This completes the prereqs for using autoscaling. The autoscaler which has the full name of Horizontal pod autoscaler because it scales horizontally or out, is just another resource in kubernetes so we can use a manifest to declare it. The horizontal pod autoscaler kind is part of the autoscaling v1 api. Its spec includes the min and max to set lower and upper bounds on running replicas. The target CPU utilization percentage field sets the target average CPU percentage across the replicas. With the target set to 70 percent, kubernetes will decrease the number of replicas if the average CPU utilization if 63% or below and increase the replicas if it is 77% or higher, using the default target tolerance of 10% of the target. The tolerance ensures that kubernetes isn’t constantly scaling up and down around the target. Lastly the spec also includes a scale target reference that identifies what it is scaling. We are targeting the app tier deployment.

I’ve added the equivalent kubectl autoscale command to achieve that achieves the same result, but we’ll stick with manifests for everything.

Let’s create the autoscaler

kubectl create -f 6.2

Now we can watch the deployment until the autoscaler kicks in. 

watch -n 1 kubectl get -n deployments deployments app-tier 

Well would you look at that, the counts updated. K8s does not disappoint. Pretty slick, huh?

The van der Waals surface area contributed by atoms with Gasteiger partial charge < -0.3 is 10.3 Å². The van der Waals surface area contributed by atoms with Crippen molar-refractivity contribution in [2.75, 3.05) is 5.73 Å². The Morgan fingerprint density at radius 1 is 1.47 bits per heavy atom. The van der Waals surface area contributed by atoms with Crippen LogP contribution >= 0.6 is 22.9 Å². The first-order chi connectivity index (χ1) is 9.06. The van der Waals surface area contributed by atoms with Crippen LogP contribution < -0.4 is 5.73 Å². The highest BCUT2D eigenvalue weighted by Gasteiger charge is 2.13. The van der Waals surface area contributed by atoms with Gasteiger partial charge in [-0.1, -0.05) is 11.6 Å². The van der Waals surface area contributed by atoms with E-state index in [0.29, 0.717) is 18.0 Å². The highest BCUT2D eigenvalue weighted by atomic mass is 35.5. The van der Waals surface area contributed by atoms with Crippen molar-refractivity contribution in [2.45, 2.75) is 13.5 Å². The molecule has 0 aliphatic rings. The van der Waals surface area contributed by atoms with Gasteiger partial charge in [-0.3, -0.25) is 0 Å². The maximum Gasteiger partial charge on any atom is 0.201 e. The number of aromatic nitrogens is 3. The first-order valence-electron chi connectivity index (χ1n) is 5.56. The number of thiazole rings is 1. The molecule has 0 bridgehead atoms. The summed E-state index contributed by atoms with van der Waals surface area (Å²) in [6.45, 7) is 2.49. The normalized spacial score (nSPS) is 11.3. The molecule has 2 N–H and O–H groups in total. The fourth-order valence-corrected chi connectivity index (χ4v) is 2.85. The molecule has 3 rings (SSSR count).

We can also describe the horizontal pod autoscaler to see what events took place. Now it would be painful to type out horizontal pod autoscaler many times. Fortunately kubectl accepts shorthand notations for resource types. 

We can run 

kubectl api-resources 

for a full list of shorthand notations. The output is sorted by the api group that appears in the third column. The lone autoscaling resource is the horizontal pod autocalers and we can use Hpa as the short name.

Describing the hpa

kubectl describe -n deployments hpa

We can see the successful rescale events and that the current metrics are all below the target. We can also get the hpa for a quick summary of the current state

kubectl get -n deployments hpa

The first number in the target expresses the current average cpu utilization as a percentage of the cpu request. We can see that we are well below the target but we are at the min replicas so it won’t scale any further down. Let’s say we wanted to modify the minimum to two replicas. We could modify the manifest, save it and use the apply command or we can use the kubectl edit command which combines those three actions into one. 

kubectl edit -n deployments hpa